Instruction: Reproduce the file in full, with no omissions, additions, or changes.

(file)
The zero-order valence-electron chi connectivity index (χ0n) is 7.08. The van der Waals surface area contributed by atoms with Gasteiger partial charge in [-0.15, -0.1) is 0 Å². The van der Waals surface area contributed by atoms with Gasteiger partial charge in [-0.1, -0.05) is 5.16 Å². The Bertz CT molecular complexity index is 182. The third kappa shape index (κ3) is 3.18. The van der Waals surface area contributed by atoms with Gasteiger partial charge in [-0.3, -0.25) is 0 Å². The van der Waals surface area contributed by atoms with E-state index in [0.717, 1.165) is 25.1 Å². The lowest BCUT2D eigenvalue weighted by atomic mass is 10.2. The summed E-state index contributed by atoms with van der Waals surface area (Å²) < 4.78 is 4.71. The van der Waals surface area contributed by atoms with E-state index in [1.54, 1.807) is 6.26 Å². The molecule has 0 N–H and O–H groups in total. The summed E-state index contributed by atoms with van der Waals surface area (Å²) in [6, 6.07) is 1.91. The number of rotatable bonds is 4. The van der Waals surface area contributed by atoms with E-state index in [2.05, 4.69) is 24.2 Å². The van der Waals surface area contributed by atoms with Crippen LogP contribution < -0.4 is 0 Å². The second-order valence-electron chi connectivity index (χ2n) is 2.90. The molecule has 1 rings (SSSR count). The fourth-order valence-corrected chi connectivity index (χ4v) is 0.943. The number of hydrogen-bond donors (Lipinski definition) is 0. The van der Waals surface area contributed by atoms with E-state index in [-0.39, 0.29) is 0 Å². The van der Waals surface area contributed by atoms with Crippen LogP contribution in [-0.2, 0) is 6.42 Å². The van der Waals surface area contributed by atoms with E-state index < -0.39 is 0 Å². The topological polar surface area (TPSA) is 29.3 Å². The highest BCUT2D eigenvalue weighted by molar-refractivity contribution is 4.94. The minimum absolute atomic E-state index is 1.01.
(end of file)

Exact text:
The zero-order valence-electron chi connectivity index (χ0n) is 7.08. The van der Waals surface area contributed by atoms with Gasteiger partial charge in [-0.15, -0.1) is 0 Å². The van der Waals surface area contributed by atoms with Gasteiger partial charge in [-0.1, -0.05) is 5.16 Å². The Bertz CT molecular complexity index is 182. The third kappa shape index (κ3) is 3.18. The van der Waals surface area contributed by atoms with Gasteiger partial charge in [-0.3, -0.25) is 0 Å². The van der Waals surface area contributed by atoms with E-state index in [0.717, 1.165) is 25.1 Å². The lowest BCUT2D eigenvalue weighted by atomic mass is 10.2. The summed E-state index contributed by atoms with van der Waals surface area (Å²) < 4.78 is 4.71. The van der Waals surface area contributed by atoms with E-state index in [1.54, 1.807) is 6.26 Å². The molecule has 0 N–H and O–H groups in total. The summed E-state index contributed by atoms with van der Waals surface area (Å²) in [6, 6.07) is 1.91. The number of rotatable bonds is 4. The van der Waals surface area contributed by atoms with E-state index in [2.05, 4.69) is 24.2 Å². The van der Waals surface area contributed by atoms with Crippen LogP contribution < -0.4 is 0 Å². The second-order valence-electron chi connectivity index (χ2n) is 2.90. The molecule has 1 rings (SSSR count). The fourth-order valence-corrected chi connectivity index (χ4v) is 0.943. The number of hydrogen-bond donors (Lipinski definition) is 0. The van der Waals surface area contributed by atoms with E-state index in [-0.39, 0.29) is 0 Å². The van der Waals surface area contributed by atoms with Crippen LogP contribution in [-0.2, 0) is 6.42 Å². The van der Waals surface area contributed by atoms with E-state index < -0.39 is 0 Å². The topological polar surface area (TPSA) is 29.3 Å². The highest BCUT2D eigenvalue weighted by molar-refractivity contribution is 4.94. The minimum absolute atomic E-state index is 1.01.